“The religion scholars and Pharisees led in a woman who had been caught in an act of adultery. They stood her in plain sight of everyone and said, ‘Teacher, this woman was caught red-handed in the act of adultery. Moses, in the Law, gives orders to stone such persons. What do you say?’ They were trying to trap him into saying something incriminating so they could bring charges against him. Jesus bent down and wrote with his finger in the dirt. They kept at him, badgering him. He straightened up and said, ‘The sinless one among you, go first: Throw the stone.’ Bending down again, he wrote some more in the dirt. Hearing that, they walked away, one after another, beginning with the oldest. The woman was left alone. Jesus stood up and spoke to her. ‘Woman, where are they? Does no one condemn you?’ ‘No one, Master.’ ‘Neither do I,’ said Jesus. ‘Go on your way. From now on, don’t sin.’ ” (John 8:1-11, The Message)

Did Jesus condone this woman’s sin? No. Did Jesus give permission for the rest of us to do what she did? No.

But did Jesus condemn her and shame her? NO. There is not one hint of shame in his voice. Moments earlier, this woman had been ripped from a bed of adultery, probably barely dressed and thrown in the center of a group of angry men. Shame was most likely her only clothing.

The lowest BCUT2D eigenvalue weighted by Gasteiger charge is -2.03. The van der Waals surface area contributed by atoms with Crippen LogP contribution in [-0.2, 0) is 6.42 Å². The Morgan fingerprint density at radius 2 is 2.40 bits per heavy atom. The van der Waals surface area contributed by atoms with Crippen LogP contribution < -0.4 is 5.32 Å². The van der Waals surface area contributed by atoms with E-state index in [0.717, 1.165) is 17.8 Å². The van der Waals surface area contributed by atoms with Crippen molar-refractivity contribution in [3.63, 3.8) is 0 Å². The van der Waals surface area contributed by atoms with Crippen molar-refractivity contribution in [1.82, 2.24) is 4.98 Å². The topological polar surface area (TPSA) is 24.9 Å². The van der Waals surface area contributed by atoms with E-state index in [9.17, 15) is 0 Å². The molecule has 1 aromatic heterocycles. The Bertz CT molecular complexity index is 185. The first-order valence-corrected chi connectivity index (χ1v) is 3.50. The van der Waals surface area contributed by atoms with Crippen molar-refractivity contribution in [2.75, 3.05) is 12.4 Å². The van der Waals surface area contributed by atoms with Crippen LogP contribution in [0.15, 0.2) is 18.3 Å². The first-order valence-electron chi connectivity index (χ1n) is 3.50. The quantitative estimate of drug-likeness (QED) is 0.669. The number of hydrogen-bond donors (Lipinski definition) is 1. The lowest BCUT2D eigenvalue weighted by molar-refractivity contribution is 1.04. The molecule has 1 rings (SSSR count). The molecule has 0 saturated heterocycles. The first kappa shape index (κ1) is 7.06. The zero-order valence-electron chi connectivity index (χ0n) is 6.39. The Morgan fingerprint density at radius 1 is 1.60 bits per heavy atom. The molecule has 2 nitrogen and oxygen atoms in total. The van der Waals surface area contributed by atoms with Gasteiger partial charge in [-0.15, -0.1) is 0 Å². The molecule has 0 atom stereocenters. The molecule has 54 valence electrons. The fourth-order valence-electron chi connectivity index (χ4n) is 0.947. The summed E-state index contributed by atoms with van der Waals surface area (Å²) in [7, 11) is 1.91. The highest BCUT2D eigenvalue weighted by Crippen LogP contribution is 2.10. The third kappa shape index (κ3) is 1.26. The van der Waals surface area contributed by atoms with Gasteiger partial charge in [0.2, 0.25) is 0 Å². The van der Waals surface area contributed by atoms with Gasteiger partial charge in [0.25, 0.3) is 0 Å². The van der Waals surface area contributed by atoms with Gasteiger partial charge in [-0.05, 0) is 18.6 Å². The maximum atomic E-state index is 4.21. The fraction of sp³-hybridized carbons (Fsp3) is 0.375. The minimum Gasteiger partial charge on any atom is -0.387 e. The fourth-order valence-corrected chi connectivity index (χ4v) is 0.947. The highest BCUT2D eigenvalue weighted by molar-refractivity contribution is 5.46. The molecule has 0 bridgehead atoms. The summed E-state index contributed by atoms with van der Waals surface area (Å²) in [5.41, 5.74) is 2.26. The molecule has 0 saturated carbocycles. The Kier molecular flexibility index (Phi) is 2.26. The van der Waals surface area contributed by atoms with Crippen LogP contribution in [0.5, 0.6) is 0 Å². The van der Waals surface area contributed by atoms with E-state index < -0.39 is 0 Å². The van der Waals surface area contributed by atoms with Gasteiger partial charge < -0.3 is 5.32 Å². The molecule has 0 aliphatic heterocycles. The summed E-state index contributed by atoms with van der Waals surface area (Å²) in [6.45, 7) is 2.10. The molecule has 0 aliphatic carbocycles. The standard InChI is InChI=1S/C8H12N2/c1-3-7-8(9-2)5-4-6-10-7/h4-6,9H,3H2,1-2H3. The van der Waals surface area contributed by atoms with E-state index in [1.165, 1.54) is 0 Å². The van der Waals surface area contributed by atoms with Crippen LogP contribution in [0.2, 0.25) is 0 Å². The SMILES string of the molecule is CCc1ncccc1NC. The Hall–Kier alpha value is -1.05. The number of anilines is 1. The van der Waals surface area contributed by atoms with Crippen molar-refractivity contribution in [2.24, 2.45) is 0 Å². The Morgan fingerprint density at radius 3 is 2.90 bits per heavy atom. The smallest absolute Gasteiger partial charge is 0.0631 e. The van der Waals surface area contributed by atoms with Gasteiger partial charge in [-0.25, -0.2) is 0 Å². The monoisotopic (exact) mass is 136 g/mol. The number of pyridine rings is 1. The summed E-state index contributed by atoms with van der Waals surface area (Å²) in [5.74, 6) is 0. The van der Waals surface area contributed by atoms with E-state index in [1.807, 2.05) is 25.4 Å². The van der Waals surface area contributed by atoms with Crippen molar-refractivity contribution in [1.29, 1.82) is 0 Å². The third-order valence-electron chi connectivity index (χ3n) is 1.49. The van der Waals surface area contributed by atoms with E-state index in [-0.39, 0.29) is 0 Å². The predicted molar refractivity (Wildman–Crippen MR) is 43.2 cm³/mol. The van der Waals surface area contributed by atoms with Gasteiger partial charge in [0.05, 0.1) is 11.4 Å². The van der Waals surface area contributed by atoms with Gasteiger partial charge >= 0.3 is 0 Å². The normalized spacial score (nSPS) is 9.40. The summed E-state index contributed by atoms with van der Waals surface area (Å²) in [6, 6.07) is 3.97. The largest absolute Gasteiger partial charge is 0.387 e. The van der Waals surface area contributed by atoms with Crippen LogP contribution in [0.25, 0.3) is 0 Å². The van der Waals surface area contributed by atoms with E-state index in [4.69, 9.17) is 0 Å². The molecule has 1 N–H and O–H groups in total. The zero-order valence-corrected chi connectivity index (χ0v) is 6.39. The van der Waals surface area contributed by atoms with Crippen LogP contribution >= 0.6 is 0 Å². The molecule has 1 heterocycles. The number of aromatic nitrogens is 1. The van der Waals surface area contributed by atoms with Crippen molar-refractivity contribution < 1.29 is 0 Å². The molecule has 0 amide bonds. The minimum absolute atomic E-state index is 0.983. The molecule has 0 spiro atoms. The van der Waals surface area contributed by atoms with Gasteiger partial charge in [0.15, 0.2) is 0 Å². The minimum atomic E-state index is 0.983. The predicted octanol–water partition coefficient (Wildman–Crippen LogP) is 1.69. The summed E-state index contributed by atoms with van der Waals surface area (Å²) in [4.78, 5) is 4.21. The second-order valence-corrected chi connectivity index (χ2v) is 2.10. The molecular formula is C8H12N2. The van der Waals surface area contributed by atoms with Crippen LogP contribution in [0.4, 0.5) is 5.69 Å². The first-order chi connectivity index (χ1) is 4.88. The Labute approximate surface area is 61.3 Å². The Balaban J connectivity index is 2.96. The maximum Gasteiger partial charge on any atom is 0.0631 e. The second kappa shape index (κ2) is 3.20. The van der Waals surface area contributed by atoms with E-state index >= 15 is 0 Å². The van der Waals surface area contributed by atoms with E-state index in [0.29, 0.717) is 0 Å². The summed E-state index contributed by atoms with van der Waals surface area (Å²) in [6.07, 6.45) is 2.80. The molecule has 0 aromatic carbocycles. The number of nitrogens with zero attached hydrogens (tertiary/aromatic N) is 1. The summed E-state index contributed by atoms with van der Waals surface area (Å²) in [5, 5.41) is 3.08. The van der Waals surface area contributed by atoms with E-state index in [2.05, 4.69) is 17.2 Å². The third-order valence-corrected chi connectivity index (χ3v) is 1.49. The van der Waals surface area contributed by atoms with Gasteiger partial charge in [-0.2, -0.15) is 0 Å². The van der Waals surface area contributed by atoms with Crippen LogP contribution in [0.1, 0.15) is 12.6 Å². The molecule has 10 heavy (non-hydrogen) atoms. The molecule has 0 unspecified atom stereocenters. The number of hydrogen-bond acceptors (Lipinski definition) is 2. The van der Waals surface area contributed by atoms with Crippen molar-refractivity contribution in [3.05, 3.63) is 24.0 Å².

The very word shame means “a painful feeling of guilt, unworthiness and disgrace.” To be disgraced actually means “to remove dignity.” Sin strips us of our dignity. It “dis-graces” us, taking away the grace we enjoyed from others and the grace we received from God. Shame keeps us in that place of “dis-grace.”

This woman had been totally disgraced. Was she guilty? Yes, she knew that. She wasn’t stupid. Everyone knew the punishment for her sin was death. But the shame of that moment, before those “religious” men, had to be worse to her than death!

Jesus does not lend his voice to their disgracing, shame-filled rhetoric. But instead, He releases her and restores to her the dignity she’d lost. Was Jesus soft on sin? No! But neither did He deal with her through shame! “Go and sin no more!”

I love something that Mike Yaconelli said in his book, Messy Spirituality. He said we must not condone sinful behavior, but it is the Church’s job to redeem sinful behavior. What a great description of what Jesus did for this woman.